General and administrative expense is those expenditures required to administer a business, and which are not related to the construction or sale of goods or services. This information is needed to determine the fixed cost structure of a business. Examples of general and administrative expenses are:
Accounting staff wages and benefits
Corporate management wages and benefits (such as for the chief executive officer and support staff)
Depreciation on office equipment
Legal staff wages and benefits
Outside audit fees
Another way of describing general and administrative expenses is any expense that will still be incurred, even in the absence of any sales or selling activity.
General and administrative expense is generally not considered to include research and development (or engineering) expenses, which are usually aggregated into a separate department.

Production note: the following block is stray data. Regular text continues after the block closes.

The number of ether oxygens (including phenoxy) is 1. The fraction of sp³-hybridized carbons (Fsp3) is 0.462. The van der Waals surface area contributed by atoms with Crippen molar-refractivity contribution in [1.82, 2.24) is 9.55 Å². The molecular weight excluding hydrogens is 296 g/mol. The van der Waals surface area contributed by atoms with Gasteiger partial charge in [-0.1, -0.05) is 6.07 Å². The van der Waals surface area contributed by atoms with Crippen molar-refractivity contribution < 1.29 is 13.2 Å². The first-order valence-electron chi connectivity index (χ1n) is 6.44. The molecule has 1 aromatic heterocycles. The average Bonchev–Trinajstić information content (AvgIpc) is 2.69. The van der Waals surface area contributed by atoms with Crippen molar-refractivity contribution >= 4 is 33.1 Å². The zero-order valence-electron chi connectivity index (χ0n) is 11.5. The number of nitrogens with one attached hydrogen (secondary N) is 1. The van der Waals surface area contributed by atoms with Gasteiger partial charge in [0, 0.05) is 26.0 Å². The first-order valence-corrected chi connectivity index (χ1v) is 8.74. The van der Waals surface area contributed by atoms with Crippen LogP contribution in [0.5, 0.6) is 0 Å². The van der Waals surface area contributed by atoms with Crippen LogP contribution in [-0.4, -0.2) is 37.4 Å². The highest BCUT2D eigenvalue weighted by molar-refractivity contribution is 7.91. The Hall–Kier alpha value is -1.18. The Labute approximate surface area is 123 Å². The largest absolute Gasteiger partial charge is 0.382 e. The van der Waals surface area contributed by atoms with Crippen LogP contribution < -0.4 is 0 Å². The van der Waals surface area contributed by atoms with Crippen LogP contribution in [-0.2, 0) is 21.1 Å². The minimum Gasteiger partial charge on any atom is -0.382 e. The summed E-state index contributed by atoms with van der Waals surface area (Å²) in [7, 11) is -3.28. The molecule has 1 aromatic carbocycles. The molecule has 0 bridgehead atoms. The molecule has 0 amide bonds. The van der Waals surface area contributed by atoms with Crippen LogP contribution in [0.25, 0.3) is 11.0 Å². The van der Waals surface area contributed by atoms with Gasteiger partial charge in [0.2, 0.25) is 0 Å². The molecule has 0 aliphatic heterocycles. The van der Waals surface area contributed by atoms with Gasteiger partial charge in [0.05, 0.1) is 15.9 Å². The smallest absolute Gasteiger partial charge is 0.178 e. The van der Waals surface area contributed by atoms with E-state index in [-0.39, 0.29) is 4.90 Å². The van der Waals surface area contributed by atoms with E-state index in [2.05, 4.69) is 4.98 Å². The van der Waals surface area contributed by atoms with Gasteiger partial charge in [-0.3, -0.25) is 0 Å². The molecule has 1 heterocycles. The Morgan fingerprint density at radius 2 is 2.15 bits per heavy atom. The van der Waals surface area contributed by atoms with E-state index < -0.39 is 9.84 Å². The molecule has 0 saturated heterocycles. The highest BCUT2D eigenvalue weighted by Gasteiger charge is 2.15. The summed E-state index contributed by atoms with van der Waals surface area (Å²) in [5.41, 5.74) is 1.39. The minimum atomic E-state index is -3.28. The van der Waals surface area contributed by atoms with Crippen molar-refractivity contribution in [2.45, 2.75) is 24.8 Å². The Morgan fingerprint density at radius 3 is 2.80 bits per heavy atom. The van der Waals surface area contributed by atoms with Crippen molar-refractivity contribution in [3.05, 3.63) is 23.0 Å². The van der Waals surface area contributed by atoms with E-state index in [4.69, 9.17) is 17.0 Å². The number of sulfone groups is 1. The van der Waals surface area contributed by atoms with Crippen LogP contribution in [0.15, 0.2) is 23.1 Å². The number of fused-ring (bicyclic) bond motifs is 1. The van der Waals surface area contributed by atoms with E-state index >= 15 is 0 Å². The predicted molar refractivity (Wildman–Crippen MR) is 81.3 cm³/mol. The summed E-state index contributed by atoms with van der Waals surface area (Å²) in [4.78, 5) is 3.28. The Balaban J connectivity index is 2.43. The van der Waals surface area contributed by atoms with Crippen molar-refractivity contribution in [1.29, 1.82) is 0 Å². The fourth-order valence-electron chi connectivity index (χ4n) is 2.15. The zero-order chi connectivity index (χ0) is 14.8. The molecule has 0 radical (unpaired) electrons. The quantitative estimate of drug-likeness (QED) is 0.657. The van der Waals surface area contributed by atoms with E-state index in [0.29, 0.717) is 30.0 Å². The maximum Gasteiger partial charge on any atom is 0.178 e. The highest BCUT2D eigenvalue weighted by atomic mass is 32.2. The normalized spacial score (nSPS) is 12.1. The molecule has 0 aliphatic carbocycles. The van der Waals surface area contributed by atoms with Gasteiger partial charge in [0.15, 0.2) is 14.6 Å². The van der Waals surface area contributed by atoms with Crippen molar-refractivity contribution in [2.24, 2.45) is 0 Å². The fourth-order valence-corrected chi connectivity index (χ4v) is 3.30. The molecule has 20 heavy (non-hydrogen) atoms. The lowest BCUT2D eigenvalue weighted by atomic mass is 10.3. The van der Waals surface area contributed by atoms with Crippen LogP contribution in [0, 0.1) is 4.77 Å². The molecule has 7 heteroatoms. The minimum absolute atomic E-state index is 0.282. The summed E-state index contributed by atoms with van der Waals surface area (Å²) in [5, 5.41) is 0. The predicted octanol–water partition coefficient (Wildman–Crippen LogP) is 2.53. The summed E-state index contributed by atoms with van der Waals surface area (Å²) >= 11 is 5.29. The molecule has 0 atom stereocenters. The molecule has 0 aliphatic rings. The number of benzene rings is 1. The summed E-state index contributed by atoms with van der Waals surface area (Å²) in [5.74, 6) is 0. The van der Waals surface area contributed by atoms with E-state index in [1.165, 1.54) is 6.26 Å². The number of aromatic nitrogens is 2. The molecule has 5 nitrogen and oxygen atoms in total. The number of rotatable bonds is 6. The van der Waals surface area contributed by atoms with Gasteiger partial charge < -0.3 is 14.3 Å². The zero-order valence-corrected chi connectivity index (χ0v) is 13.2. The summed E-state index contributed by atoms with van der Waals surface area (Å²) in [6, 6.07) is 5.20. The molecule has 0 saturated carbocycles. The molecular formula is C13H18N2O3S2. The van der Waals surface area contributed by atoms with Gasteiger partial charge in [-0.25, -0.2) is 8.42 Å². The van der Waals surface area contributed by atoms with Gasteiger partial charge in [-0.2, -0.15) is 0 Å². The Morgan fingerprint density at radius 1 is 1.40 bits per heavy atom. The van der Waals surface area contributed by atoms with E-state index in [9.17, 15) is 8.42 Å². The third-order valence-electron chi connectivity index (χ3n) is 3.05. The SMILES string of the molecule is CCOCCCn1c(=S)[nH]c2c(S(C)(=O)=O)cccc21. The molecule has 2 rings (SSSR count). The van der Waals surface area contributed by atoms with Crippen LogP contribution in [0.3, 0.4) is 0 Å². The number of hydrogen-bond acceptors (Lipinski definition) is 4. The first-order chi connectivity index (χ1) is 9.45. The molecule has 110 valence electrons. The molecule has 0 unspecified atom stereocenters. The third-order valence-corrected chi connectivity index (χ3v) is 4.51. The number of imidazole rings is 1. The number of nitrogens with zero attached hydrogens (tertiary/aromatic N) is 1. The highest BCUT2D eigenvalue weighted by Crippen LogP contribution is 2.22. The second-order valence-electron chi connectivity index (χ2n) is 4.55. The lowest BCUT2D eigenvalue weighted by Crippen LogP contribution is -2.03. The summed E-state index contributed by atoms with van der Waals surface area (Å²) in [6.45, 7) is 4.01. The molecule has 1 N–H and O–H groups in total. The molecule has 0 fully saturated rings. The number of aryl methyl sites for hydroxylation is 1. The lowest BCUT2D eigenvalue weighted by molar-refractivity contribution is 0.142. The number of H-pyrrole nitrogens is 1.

General and administrative expenses appear in the income statement immediately below the cost of goods sold. They may be integrated with selling expenses (in which case the cluster of expenses is known as selling, general and administrative expenses), or they may be stated separately.
There tends to be strong cost-reduction pressure on general and administrative expenses, since these costs do not directly contribute to sales, and so only have a negative impact on profits. However, many of these expenses are fixed in nature, and so can be fairly difficult to eliminate in the short term.
A company that has a strong, centralized command-and-control management system in place is likely to spend much more on general and administrative expenses than a business that has a decentralized organizational structure, and which therefore does not require extra staff to control the activities of subsidiaries.